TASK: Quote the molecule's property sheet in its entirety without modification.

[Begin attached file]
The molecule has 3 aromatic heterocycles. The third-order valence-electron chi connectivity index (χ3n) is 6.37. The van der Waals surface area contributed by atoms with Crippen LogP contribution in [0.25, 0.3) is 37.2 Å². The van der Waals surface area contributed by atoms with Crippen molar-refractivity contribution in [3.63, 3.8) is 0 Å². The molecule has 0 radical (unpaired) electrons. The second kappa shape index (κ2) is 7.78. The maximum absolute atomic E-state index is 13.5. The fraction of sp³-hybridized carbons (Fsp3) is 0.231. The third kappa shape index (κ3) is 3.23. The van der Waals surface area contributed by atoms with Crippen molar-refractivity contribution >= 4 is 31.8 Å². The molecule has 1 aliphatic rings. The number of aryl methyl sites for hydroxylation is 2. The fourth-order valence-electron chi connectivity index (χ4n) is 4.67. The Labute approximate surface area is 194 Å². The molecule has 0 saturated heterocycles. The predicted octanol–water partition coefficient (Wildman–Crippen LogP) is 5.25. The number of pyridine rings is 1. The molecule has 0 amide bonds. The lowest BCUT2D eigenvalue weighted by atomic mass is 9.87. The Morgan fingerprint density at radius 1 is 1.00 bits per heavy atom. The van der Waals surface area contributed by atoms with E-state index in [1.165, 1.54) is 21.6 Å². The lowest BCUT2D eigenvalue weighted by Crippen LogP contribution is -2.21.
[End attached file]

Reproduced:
The molecule has 3 aromatic heterocycles. The third-order valence-electron chi connectivity index (χ3n) is 6.37. The van der Waals surface area contributed by atoms with Crippen LogP contribution in [0.25, 0.3) is 37.2 Å². The van der Waals surface area contributed by atoms with Crippen molar-refractivity contribution in [3.63, 3.8) is 0 Å². The molecule has 0 radical (unpaired) electrons. The second kappa shape index (κ2) is 7.78. The maximum absolute atomic E-state index is 13.5. The fraction of sp³-hybridized carbons (Fsp3) is 0.231. The third kappa shape index (κ3) is 3.23. The van der Waals surface area contributed by atoms with Crippen molar-refractivity contribution >= 4 is 31.8 Å². The molecule has 1 aliphatic rings. The number of aryl methyl sites for hydroxylation is 2. The fourth-order valence-electron chi connectivity index (χ4n) is 4.67. The Labute approximate surface area is 194 Å². The molecule has 0 saturated heterocycles. The predicted octanol–water partition coefficient (Wildman–Crippen LogP) is 5.25. The number of pyridine rings is 1. The molecule has 0 amide bonds. The lowest BCUT2D eigenvalue weighted by atomic mass is 9.87. The Morgan fingerprint density at radius 1 is 1.00 bits per heavy atom. The van der Waals surface area contributed by atoms with E-state index in [1.165, 1.54) is 21.6 Å². The lowest BCUT2D eigenvalue weighted by Crippen LogP contribution is -2.21.